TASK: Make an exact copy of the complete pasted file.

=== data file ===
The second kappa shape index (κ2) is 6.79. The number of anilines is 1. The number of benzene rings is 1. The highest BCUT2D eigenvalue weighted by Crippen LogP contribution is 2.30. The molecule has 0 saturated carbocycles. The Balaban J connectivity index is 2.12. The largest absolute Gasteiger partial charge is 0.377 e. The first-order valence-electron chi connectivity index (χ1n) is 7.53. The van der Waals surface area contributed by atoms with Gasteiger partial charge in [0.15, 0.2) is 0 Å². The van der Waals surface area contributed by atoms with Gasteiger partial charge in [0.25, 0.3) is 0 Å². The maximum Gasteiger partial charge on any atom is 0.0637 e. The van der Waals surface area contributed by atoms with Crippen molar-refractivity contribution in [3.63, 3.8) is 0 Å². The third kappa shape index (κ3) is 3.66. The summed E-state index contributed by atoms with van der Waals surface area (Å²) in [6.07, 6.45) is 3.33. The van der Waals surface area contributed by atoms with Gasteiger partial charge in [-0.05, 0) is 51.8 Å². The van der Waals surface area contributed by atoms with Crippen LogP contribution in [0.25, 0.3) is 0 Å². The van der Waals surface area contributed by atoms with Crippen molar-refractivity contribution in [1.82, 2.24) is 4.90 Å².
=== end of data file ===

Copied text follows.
The second kappa shape index (κ2) is 6.79. The number of anilines is 1. The number of benzene rings is 1. The highest BCUT2D eigenvalue weighted by Crippen LogP contribution is 2.30. The molecule has 0 saturated carbocycles. The Balaban J connectivity index is 2.12. The largest absolute Gasteiger partial charge is 0.377 e. The first-order valence-electron chi connectivity index (χ1n) is 7.53. The van der Waals surface area contributed by atoms with Gasteiger partial charge in [0.15, 0.2) is 0 Å². The van der Waals surface area contributed by atoms with Gasteiger partial charge in [0.25, 0.3) is 0 Å². The maximum Gasteiger partial charge on any atom is 0.0637 e. The van der Waals surface area contributed by atoms with Crippen molar-refractivity contribution in [3.63, 3.8) is 0 Å². The third kappa shape index (κ3) is 3.66. The summed E-state index contributed by atoms with van der Waals surface area (Å²) in [6.07, 6.45) is 3.33. The van der Waals surface area contributed by atoms with Gasteiger partial charge in [-0.05, 0) is 51.8 Å². The van der Waals surface area contributed by atoms with Crippen LogP contribution in [0.25, 0.3) is 0 Å². The van der Waals surface area contributed by atoms with Crippen molar-refractivity contribution in [1.82, 2.24) is 4.90 Å².